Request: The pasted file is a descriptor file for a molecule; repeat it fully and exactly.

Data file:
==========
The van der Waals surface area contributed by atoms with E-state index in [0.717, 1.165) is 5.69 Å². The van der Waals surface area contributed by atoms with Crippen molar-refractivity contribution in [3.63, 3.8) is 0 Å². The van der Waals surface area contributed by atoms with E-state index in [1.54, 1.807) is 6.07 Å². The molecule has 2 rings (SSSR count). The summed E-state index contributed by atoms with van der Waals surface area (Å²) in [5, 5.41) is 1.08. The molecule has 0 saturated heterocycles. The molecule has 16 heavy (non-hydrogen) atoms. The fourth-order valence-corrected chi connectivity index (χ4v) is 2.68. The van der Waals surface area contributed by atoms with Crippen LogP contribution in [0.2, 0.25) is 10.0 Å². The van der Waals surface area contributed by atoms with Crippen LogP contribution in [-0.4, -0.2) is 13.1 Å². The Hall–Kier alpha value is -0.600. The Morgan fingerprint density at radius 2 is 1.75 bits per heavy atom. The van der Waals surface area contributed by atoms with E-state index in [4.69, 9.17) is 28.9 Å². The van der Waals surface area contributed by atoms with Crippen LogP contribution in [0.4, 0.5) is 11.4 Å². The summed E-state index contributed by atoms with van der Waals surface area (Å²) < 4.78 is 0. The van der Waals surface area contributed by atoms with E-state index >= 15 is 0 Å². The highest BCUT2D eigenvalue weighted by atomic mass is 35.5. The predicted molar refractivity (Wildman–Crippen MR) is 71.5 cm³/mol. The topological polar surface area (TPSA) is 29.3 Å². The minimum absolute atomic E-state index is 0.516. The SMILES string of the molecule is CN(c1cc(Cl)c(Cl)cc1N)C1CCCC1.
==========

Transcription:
The van der Waals surface area contributed by atoms with E-state index in [0.717, 1.165) is 5.69 Å². The van der Waals surface area contributed by atoms with Crippen molar-refractivity contribution in [3.63, 3.8) is 0 Å². The van der Waals surface area contributed by atoms with E-state index in [1.54, 1.807) is 6.07 Å². The molecule has 2 rings (SSSR count). The summed E-state index contributed by atoms with van der Waals surface area (Å²) in [5, 5.41) is 1.08. The molecule has 0 saturated heterocycles. The molecule has 16 heavy (non-hydrogen) atoms. The fourth-order valence-corrected chi connectivity index (χ4v) is 2.68. The van der Waals surface area contributed by atoms with Crippen LogP contribution in [0.2, 0.25) is 10.0 Å². The van der Waals surface area contributed by atoms with Crippen LogP contribution in [-0.4, -0.2) is 13.1 Å². The Hall–Kier alpha value is -0.600. The Morgan fingerprint density at radius 2 is 1.75 bits per heavy atom. The van der Waals surface area contributed by atoms with E-state index in [4.69, 9.17) is 28.9 Å². The van der Waals surface area contributed by atoms with Crippen LogP contribution in [0.4, 0.5) is 11.4 Å². The summed E-state index contributed by atoms with van der Waals surface area (Å²) < 4.78 is 0. The van der Waals surface area contributed by atoms with E-state index >= 15 is 0 Å². The highest BCUT2D eigenvalue weighted by atomic mass is 35.5. The predicted molar refractivity (Wildman–Crippen MR) is 71.5 cm³/mol. The topological polar surface area (TPSA) is 29.3 Å². The minimum absolute atomic E-state index is 0.516. The SMILES string of the molecule is CN(c1cc(Cl)c(Cl)cc1N)C1CCCC1.